Quranic hermeneutics

Qur'anic hermeneutics is the study of theories of the interpretation and understanding of the Qur'an, the Muslim holy book. Throughout religious history, Qur'anic scholars have sought to mine the wealth of its meanings by developing a variety of different systems of hermeneutics.


Hermeneutics in Islam leans on a lengthy tradition of tafsir, the exegesis of usually the Qur'an. Peter Heath posed in 1989 that "the modern study of Islamic hermeneutics is in its infancy"; in response, Jean Jacques Waardenburg proposed five questions and issues that a study of a possible hermeneutics of Islam would have to deal with:

  1. Is there a consistent methodology underlying tafsir that one could call hermeneutical, do rules exist "that have been explicitly formulated and consciously applied by Muslim scholars"?
  2. Given that much of the tradition of interpretation of the Qur'an is concerned with the interpretation of specific verses, what is the relationship between those interpretations and the interpretation of the Qur'an as a whole
  3. What type of philological knowledge, and what type of knowledge of the historical reception of the text is necessary to come to an assessment of Islamic hermeneutics?
  4. Can we separate our emotional response to certain verses from the study of the meaning of the text?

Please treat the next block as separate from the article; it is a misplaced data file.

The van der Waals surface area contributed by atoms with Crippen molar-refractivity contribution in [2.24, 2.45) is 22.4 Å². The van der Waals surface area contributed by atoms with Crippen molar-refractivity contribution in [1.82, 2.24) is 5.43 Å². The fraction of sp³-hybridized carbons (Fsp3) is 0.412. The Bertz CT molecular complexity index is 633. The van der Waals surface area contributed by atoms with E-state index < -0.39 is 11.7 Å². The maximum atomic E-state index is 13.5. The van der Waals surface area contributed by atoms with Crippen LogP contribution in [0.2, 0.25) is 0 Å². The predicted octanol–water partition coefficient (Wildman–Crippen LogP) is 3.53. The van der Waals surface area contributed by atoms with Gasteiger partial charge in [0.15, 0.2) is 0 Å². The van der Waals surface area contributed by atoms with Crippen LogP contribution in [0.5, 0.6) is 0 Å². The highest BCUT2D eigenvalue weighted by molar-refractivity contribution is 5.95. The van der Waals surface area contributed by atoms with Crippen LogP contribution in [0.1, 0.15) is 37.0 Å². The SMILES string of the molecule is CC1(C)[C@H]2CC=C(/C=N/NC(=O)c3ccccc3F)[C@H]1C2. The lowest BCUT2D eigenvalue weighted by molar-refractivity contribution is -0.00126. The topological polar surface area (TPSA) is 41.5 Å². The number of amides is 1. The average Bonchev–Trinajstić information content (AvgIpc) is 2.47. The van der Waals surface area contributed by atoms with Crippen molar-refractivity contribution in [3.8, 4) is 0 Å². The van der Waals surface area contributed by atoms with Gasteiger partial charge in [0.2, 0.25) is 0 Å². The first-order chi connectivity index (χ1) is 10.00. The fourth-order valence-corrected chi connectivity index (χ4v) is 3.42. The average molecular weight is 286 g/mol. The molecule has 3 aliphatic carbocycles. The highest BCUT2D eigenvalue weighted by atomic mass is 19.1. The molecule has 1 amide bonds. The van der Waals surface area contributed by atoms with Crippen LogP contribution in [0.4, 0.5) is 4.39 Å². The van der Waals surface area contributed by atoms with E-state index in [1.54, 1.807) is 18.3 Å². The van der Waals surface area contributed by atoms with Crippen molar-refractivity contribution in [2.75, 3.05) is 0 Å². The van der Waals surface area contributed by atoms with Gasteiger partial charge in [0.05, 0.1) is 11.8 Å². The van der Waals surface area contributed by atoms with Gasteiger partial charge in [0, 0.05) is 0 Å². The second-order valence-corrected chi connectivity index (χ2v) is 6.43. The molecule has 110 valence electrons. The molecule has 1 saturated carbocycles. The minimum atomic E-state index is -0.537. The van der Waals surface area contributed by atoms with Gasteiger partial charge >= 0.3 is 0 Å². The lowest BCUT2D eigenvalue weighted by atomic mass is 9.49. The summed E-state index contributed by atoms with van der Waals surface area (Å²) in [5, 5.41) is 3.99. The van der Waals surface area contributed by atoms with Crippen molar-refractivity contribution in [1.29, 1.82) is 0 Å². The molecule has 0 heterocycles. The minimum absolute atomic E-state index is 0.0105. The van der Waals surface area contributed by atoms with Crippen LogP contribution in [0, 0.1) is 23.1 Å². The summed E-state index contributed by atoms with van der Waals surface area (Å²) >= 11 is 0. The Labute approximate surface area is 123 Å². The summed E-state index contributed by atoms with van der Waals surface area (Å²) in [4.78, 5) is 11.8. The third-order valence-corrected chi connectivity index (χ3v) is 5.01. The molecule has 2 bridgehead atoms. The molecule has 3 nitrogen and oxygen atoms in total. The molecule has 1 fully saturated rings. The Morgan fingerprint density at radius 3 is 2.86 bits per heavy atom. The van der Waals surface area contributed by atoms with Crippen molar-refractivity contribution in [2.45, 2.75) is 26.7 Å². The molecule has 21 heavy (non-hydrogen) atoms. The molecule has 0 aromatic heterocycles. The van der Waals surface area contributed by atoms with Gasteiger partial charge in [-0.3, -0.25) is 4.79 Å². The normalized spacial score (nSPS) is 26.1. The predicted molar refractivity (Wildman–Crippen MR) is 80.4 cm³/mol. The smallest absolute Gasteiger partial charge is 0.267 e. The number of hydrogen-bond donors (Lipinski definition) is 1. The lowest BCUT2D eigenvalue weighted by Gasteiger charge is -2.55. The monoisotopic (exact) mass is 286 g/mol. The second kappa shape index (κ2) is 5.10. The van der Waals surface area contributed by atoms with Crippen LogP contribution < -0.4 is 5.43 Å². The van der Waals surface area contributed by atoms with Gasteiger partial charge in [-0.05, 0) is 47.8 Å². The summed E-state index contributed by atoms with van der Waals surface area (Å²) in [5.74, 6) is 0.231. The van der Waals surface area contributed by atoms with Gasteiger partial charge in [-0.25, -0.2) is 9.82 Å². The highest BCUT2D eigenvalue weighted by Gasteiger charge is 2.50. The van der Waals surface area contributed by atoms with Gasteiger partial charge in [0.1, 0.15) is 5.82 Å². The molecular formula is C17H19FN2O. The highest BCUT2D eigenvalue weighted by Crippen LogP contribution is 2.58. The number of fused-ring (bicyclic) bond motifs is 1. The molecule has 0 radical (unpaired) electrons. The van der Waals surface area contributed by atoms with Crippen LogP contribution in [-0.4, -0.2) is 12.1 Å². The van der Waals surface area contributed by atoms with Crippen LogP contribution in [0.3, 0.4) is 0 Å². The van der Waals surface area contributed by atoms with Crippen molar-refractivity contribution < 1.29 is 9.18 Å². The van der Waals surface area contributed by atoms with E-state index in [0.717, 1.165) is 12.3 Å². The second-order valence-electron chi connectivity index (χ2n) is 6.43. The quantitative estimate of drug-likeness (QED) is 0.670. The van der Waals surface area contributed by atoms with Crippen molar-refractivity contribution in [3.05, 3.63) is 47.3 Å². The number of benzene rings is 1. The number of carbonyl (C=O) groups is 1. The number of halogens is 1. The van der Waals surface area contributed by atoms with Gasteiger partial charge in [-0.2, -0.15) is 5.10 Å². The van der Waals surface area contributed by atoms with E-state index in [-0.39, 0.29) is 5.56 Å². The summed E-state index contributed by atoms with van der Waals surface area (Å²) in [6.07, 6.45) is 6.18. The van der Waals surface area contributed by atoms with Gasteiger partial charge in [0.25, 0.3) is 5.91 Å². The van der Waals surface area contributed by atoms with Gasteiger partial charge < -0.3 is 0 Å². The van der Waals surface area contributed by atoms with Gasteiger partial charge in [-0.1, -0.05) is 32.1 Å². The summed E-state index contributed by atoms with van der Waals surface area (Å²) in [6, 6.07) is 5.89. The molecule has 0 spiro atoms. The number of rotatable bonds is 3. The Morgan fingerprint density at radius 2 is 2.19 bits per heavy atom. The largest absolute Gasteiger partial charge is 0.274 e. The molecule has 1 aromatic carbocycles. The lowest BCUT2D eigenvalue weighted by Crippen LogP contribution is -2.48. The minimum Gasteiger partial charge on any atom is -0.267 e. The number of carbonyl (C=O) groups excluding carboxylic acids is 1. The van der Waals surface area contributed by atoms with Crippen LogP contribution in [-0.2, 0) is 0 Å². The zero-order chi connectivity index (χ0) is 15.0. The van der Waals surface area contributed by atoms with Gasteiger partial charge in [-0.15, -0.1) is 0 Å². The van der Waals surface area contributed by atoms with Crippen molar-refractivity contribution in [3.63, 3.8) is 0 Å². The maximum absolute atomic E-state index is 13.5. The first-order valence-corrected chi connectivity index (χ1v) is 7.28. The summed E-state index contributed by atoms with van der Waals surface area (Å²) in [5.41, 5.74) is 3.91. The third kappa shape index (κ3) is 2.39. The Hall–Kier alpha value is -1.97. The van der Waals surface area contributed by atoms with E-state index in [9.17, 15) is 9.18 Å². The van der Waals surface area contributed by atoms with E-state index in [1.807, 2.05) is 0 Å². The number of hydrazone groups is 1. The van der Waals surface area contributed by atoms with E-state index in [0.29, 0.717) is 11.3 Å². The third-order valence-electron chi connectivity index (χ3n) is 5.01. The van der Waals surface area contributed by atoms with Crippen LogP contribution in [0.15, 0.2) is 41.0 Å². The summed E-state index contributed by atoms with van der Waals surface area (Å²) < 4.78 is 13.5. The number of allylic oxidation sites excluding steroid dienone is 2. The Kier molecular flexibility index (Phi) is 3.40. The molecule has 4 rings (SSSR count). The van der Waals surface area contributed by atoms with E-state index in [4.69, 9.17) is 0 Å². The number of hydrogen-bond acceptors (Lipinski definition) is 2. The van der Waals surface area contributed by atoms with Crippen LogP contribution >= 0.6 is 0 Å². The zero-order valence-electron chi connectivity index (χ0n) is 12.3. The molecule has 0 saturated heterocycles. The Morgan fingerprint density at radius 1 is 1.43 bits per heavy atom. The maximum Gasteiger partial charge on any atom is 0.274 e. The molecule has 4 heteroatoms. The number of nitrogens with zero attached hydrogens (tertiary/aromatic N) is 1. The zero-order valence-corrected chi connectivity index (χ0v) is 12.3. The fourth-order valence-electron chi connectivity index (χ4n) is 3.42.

5. What is the role of the specialists in the field (the mutakallimiin, the ulama, and the fuqahā') and what is their relationship to the broader circle of students of the Qur'an and the even larger community of believers?[1]

Specific issues in Islamic hermeneutics

Human rights

A specific issue discussed is the relationship between Islam and human rights. ʻAbd Allāh Aḥmad Naʻīm sees the problem as one of the transformation of interpretations of the Qur'an to a globalized world and the mutual social and political influences between that globalized world and the Muslim community. He differentiates between the 'traditionalists' who advocate "strict conformity to Shari'a as an essential prerequisite for accepting the proposed change [toward a more anthropological view of Islam]" and those who do bypass the question of that conformity. A hermeneutic approach to Islam and human rights, he claims, must acknowledge the idea of historical change.[2]

The position of women

The growing influence of women in the Muslim world and their increasing access to higher levels of education, combined with the Western interest in the position of women in the Muslim world has a profound influence on Islamic hermeneutics, which must deal with transnationalism and its effect on gender roles. 'New' schools of Islamic thinking (emblematized by such philosophers as Mohammed Arkoun) have challenged "monodimensional hermeneutics."[3]


  1. Waardenburg, Jean Jacques (2002). Islam: historical, social, and political perspectives. Walter de Gruyter. pp. 111–13. ISBN 978-3-11-017178-5.
  2. Naʻīm, ʻAbd Allāh Aḥmad (1995). "Toward an Islamic Hermeneutics for Human Rights". Human rights and religious values: an uneasy relationship?. Rodopi. pp. 229–42. ISBN 978-90-5183-777-3.
  3. Sharify-Funk, Meena (2008). "Trends and Transformations in Contemporary Islamic Hermeneutics". Encountering the transnational: Women, Islam and the Politics of Interpretation. Ashgate. pp. 23–60. ISBN 978-0-7546-7123-7. Retrieved 27 July 2010.

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